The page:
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Press Release

Two Convicted in Romance Scam Conspiracy

For Immediate Release
U.S. Attorney's Office, Southern District of Texas

HOUSTON – Two individuals have been convicted for their role in a $2 million romance scam conspiracy, announced U.S. Attorney Kenneth Magidson. Kunle Mutiu Amoo, 48, and Lanre Sunday Adeoba, 61, both Nigerian citizens who resided outside the Houston area, each pleaded guilty today to one count of conspiring to commit wire fraud.

The romance scam involved a scheme to defraud victims of money using false romantic overtures and false promises that the victims would be repaid. In this conspiracy, a member of the conspiracy posed as the manager of a construction company doing business in South Africa who needed the victim’s financial assistance to move $42 million in construction project proceeds from South Africa to the United States. The defendants posed as South African diplomats who were responsible for transporting the money into the United States and who also needed the victim’s financial assistance in order to transport the money.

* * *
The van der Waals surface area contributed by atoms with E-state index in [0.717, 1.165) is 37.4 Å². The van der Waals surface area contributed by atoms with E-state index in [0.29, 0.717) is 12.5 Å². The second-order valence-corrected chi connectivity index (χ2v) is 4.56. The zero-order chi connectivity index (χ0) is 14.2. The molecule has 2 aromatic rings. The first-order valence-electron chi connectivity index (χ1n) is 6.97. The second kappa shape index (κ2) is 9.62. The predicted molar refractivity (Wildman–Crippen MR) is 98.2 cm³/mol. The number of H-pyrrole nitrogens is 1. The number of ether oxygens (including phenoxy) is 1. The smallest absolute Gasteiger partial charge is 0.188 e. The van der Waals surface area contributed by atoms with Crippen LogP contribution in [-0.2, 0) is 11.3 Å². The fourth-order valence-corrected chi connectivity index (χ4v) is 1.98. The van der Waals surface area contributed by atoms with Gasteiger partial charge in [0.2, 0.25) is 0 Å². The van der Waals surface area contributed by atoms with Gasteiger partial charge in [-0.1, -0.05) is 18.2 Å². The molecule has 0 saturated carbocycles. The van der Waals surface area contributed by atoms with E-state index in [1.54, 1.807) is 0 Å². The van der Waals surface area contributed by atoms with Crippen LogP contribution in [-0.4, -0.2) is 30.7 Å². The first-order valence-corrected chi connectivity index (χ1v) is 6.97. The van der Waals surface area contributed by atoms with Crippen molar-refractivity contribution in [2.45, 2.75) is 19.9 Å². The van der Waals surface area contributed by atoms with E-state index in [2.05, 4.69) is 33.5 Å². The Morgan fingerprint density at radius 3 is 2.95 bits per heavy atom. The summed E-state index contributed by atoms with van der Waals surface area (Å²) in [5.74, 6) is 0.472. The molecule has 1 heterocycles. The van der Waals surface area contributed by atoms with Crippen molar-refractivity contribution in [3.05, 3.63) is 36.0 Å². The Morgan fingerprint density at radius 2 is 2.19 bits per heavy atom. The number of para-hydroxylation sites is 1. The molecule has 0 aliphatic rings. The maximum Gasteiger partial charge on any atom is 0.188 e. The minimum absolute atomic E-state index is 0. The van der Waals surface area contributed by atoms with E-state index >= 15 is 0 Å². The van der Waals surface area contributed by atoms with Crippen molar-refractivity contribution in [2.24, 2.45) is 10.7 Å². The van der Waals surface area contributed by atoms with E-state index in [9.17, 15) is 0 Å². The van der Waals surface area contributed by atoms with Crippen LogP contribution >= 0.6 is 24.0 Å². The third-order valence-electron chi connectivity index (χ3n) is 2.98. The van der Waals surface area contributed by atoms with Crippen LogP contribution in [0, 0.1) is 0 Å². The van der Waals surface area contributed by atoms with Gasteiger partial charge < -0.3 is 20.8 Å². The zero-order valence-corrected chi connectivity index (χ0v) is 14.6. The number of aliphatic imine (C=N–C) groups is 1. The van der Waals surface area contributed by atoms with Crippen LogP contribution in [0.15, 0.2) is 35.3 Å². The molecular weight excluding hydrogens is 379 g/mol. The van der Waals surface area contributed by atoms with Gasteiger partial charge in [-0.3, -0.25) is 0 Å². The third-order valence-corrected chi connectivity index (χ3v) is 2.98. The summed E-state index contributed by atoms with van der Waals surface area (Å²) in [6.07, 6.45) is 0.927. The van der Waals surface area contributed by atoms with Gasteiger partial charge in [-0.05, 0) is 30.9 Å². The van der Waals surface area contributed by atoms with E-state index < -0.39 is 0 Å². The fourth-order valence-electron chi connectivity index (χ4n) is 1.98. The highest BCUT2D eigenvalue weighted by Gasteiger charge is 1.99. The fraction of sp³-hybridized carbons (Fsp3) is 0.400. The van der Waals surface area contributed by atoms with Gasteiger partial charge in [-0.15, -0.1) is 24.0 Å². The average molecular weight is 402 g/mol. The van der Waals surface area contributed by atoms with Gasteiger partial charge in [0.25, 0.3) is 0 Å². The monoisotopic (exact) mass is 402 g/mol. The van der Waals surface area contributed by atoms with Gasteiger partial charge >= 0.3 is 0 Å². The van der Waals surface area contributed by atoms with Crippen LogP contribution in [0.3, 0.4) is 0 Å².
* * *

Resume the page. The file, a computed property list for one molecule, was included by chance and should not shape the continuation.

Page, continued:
As part of their pleas today, Amoo and Adeoba admitted they agreed and attempted to defraud this victim of $511,000.  

The overall conspiracy caused the victim a loss of $2 million.

According to the FBI, romance scams, also classified as confidence frauds, result in the highest amount of financial losses when compared to other internet-enabled crimes. In 2015 victims of confidence frauds reported financial losses of nearly 200 million dollars to the FBI's Internet Crime Complaint Center, or IC3 website. If you think you've been victimized by a dating or other online scam, report it to

U.S. District Judge Alfred H. Bennett accepted the guilty pleas and set sentencing for Sept. 22, 2016. At that time, each faces up to 20 years in federal prison and a possible $250,000 fine. They both will remain in custody pending that hearing.

The FBI conducted the investigation. Assistant U.S. Attorney Justin R. Martin is prosecuting the case.

Updated July 15, 2016

Consumer Protection
Financial Fraud